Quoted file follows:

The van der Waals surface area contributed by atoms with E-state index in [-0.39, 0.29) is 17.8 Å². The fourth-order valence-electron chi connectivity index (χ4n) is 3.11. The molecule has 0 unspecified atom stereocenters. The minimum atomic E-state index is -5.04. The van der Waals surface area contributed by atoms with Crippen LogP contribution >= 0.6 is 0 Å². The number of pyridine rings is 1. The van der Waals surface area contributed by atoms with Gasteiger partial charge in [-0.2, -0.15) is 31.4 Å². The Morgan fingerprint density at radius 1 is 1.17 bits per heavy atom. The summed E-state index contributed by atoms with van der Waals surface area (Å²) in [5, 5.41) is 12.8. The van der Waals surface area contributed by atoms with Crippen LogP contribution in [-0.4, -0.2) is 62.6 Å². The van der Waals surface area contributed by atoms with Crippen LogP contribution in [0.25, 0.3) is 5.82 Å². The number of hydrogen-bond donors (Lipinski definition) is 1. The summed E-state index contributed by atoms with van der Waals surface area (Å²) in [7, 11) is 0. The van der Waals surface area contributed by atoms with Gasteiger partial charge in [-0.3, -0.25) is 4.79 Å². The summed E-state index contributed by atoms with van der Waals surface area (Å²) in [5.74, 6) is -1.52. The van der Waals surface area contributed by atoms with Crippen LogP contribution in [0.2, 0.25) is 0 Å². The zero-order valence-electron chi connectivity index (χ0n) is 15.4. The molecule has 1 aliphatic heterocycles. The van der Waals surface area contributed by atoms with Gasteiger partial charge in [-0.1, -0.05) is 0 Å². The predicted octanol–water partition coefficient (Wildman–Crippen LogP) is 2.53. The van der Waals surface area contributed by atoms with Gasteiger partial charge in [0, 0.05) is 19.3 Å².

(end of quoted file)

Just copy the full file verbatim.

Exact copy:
The van der Waals surface area contributed by atoms with E-state index in [-0.39, 0.29) is 17.8 Å². The fourth-order valence-electron chi connectivity index (χ4n) is 3.11. The molecule has 0 unspecified atom stereocenters. The minimum atomic E-state index is -5.04. The van der Waals surface area contributed by atoms with Crippen LogP contribution >= 0.6 is 0 Å². The number of pyridine rings is 1. The van der Waals surface area contributed by atoms with Gasteiger partial charge in [-0.2, -0.15) is 31.4 Å². The Morgan fingerprint density at radius 1 is 1.17 bits per heavy atom. The summed E-state index contributed by atoms with van der Waals surface area (Å²) in [5, 5.41) is 12.8. The van der Waals surface area contributed by atoms with Crippen LogP contribution in [-0.4, -0.2) is 62.6 Å². The van der Waals surface area contributed by atoms with Crippen LogP contribution in [0.25, 0.3) is 5.82 Å². The number of hydrogen-bond donors (Lipinski definition) is 1. The summed E-state index contributed by atoms with van der Waals surface area (Å²) in [7, 11) is 0. The van der Waals surface area contributed by atoms with Gasteiger partial charge in [-0.3, -0.25) is 4.79 Å². The summed E-state index contributed by atoms with van der Waals surface area (Å²) in [5.74, 6) is -1.52. The van der Waals surface area contributed by atoms with Crippen LogP contribution in [0.2, 0.25) is 0 Å². The zero-order valence-electron chi connectivity index (χ0n) is 15.4. The molecule has 1 aliphatic heterocycles. The van der Waals surface area contributed by atoms with Gasteiger partial charge in [-0.1, -0.05) is 0 Å². The predicted octanol–water partition coefficient (Wildman–Crippen LogP) is 2.53. The van der Waals surface area contributed by atoms with Gasteiger partial charge in [0, 0.05) is 19.3 Å².